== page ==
Cambodian Soul Sounds: tracks, stories, and compilations highlighting Cambodian psychedelic rock & soul from the ’50s to the ’70s.
Cambodian Soul Sounds is a Stockholm, Sweden-based label that shares compilations highlighting songs and stories from Cambodia’s thriving psychedelic rock and soul scene from the ’50s to the ’70s. The compilations, curated by Richard Rossa, raises funds to support organizations that are trying to preserve and rebuild Cambodia’s cultural life. My personal favorite is Vol. II, which includes what might be my favorite cover of The Beatles’ “Hey Jude.”
From Richard Rossa via Facebook:
“The music scene in Cambodia during the 50s to the mid-70s was swinging hard! Khmer musicians of the era were influenced by western rhythm & blues, rock n’ roll, and music from Latin America. Musicians like Sinn Sisamouth studied these musical styles when traveling abroad, many Cambodians also tuned in these songs on US Armed Forces Radio during the Vietnam War and got influenced by the western sound.
The combination of styles and culture created a truly unique touch to the vivid rock music of Cambodia.
But…It all ended on April 17, 1975, the day the Khmer Rouge took over Phnom Penh. With many others – the artists were executed or sent away to prison camps to die. Cambodia fell into darkness.
During these years pretty much every original recording and master tape were destroyed. Listening to this music would have got you killed. But thanks to vinyl collectors who risked their lives concealing or smuggle their records out of the country there is still a bunch of them out there ready to be restored and archived for future generations to enjoy.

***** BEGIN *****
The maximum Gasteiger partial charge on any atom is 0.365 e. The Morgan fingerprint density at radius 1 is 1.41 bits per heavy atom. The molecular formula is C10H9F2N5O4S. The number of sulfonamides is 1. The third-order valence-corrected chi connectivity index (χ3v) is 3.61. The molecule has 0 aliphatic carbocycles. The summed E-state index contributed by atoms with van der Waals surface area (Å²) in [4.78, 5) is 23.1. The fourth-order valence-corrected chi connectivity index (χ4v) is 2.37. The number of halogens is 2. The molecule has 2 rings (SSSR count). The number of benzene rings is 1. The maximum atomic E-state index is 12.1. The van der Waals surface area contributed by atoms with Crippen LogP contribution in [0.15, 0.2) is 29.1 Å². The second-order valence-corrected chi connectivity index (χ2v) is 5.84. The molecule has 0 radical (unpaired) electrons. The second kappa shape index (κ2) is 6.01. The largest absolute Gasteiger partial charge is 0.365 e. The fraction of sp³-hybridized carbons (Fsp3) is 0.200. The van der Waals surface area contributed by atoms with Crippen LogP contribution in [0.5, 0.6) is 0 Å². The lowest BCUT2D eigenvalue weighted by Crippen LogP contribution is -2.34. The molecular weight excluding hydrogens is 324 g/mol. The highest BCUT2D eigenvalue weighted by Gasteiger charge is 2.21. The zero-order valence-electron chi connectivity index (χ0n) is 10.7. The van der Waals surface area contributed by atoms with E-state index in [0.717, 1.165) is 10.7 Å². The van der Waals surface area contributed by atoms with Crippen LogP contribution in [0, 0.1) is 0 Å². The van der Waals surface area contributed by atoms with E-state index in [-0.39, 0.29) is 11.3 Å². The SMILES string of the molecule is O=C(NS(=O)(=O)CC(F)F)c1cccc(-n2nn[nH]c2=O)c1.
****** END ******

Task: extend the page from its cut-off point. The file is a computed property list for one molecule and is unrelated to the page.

Cambodian Soul Sounds vol 1 is a compilation of old songs I managed to pick up myself when traveling in Cambodia. Even if the recordings presents a charming distorted sound, songs were also really low, but with a lot of high frequencies cutting through, making it somehow unpleasant at loud volumes. As a DJ and producer, I took matters into my own hands and reworked the recordings to give them a warmer and more suitable sound for your earphones or the DJ to blast at maximum volume at the local psychedelic soul party. Just as I do.
I am doing this because I know this music deserves a place in the context I am working in – as a Dj. It will help to find new listeners, promote and raise awareness of Cambodia as a whole. However, with its tragic history, this legacy needs to be treated with respect. I am doing this work to raise funds for project in Cambodia such as the work for music preservation and also to help disadvantaged children. The project is 100% non-profitable and every revenue from these track sales or streaming are going straight into these projects.
With this work, the lost musicians of Cambodia can continue to give aid back to their country long after they passed.”